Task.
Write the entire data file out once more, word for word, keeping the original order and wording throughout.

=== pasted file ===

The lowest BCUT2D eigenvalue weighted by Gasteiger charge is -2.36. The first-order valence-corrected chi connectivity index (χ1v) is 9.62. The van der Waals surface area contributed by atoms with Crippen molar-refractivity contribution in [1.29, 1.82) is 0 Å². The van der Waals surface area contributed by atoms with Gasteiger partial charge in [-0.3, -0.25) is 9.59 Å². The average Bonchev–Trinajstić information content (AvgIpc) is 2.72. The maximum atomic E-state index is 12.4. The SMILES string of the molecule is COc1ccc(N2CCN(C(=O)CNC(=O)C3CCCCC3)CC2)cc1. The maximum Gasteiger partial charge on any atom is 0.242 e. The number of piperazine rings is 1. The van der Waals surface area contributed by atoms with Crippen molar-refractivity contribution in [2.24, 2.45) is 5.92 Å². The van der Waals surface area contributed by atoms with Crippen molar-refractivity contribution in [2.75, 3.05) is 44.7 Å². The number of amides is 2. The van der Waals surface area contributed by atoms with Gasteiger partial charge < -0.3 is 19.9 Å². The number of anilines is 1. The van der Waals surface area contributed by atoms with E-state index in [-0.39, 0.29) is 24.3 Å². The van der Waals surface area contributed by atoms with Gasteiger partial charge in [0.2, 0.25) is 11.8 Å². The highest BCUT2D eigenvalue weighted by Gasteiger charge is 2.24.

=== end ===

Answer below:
The lowest BCUT2D eigenvalue weighted by Gasteiger charge is -2.36. The first-order valence-corrected chi connectivity index (χ1v) is 9.62. The van der Waals surface area contributed by atoms with Crippen molar-refractivity contribution in [1.29, 1.82) is 0 Å². The van der Waals surface area contributed by atoms with Gasteiger partial charge in [-0.3, -0.25) is 9.59 Å². The average Bonchev–Trinajstić information content (AvgIpc) is 2.72. The maximum atomic E-state index is 12.4. The SMILES string of the molecule is COc1ccc(N2CCN(C(=O)CNC(=O)C3CCCCC3)CC2)cc1. The maximum Gasteiger partial charge on any atom is 0.242 e. The number of piperazine rings is 1. The van der Waals surface area contributed by atoms with Crippen molar-refractivity contribution in [2.24, 2.45) is 5.92 Å². The van der Waals surface area contributed by atoms with Crippen molar-refractivity contribution in [2.75, 3.05) is 44.7 Å². The number of amides is 2. The van der Waals surface area contributed by atoms with Gasteiger partial charge < -0.3 is 19.9 Å². The number of anilines is 1. The van der Waals surface area contributed by atoms with E-state index in [-0.39, 0.29) is 24.3 Å². The van der Waals surface area contributed by atoms with Gasteiger partial charge in [0.2, 0.25) is 11.8 Å². The highest BCUT2D eigenvalue weighted by Gasteiger charge is 2.24.